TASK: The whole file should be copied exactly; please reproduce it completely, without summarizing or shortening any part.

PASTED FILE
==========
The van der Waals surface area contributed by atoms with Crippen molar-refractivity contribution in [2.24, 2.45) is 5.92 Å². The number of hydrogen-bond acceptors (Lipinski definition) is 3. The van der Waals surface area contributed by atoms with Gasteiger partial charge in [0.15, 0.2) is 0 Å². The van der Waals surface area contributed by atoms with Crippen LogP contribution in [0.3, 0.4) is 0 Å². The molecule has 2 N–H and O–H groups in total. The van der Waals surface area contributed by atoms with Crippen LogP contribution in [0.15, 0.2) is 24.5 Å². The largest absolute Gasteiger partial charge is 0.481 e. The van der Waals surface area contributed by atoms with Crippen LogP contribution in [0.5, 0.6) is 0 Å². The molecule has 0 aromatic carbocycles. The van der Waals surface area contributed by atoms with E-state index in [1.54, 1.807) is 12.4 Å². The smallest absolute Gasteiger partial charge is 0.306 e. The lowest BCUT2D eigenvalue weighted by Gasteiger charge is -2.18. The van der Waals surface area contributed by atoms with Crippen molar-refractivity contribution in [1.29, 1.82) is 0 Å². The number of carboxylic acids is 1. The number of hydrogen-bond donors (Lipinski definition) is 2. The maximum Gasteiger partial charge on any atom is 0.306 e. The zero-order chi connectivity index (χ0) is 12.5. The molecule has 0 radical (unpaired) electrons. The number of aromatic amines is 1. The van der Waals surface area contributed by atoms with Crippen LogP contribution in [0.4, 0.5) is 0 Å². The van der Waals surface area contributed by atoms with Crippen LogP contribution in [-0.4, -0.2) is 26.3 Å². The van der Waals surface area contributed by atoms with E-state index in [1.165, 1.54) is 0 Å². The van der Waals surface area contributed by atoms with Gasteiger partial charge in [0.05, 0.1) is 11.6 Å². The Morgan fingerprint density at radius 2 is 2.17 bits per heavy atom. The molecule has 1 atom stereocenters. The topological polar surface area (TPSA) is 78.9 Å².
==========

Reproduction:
The van der Waals surface area contributed by atoms with Crippen molar-refractivity contribution in [2.24, 2.45) is 5.92 Å². The number of hydrogen-bond acceptors (Lipinski definition) is 3. The van der Waals surface area contributed by atoms with Gasteiger partial charge in [0.15, 0.2) is 0 Å². The van der Waals surface area contributed by atoms with Crippen LogP contribution in [0.3, 0.4) is 0 Å². The molecule has 2 N–H and O–H groups in total. The van der Waals surface area contributed by atoms with Crippen LogP contribution in [0.15, 0.2) is 24.5 Å². The largest absolute Gasteiger partial charge is 0.481 e. The van der Waals surface area contributed by atoms with Crippen LogP contribution in [0.5, 0.6) is 0 Å². The molecule has 0 aromatic carbocycles. The van der Waals surface area contributed by atoms with E-state index in [1.54, 1.807) is 12.4 Å². The smallest absolute Gasteiger partial charge is 0.306 e. The lowest BCUT2D eigenvalue weighted by Gasteiger charge is -2.18. The van der Waals surface area contributed by atoms with Crippen molar-refractivity contribution in [1.29, 1.82) is 0 Å². The number of carboxylic acids is 1. The number of hydrogen-bond donors (Lipinski definition) is 2. The maximum Gasteiger partial charge on any atom is 0.306 e. The zero-order chi connectivity index (χ0) is 12.5. The molecule has 0 radical (unpaired) electrons. The number of aromatic amines is 1. The van der Waals surface area contributed by atoms with Crippen LogP contribution in [0.4, 0.5) is 0 Å². The van der Waals surface area contributed by atoms with Crippen LogP contribution in [-0.4, -0.2) is 26.3 Å². The van der Waals surface area contributed by atoms with E-state index in [1.165, 1.54) is 0 Å². The van der Waals surface area contributed by atoms with Gasteiger partial charge in [0.05, 0.1) is 11.6 Å². The Morgan fingerprint density at radius 2 is 2.17 bits per heavy atom. The molecule has 1 atom stereocenters. The topological polar surface area (TPSA) is 78.9 Å².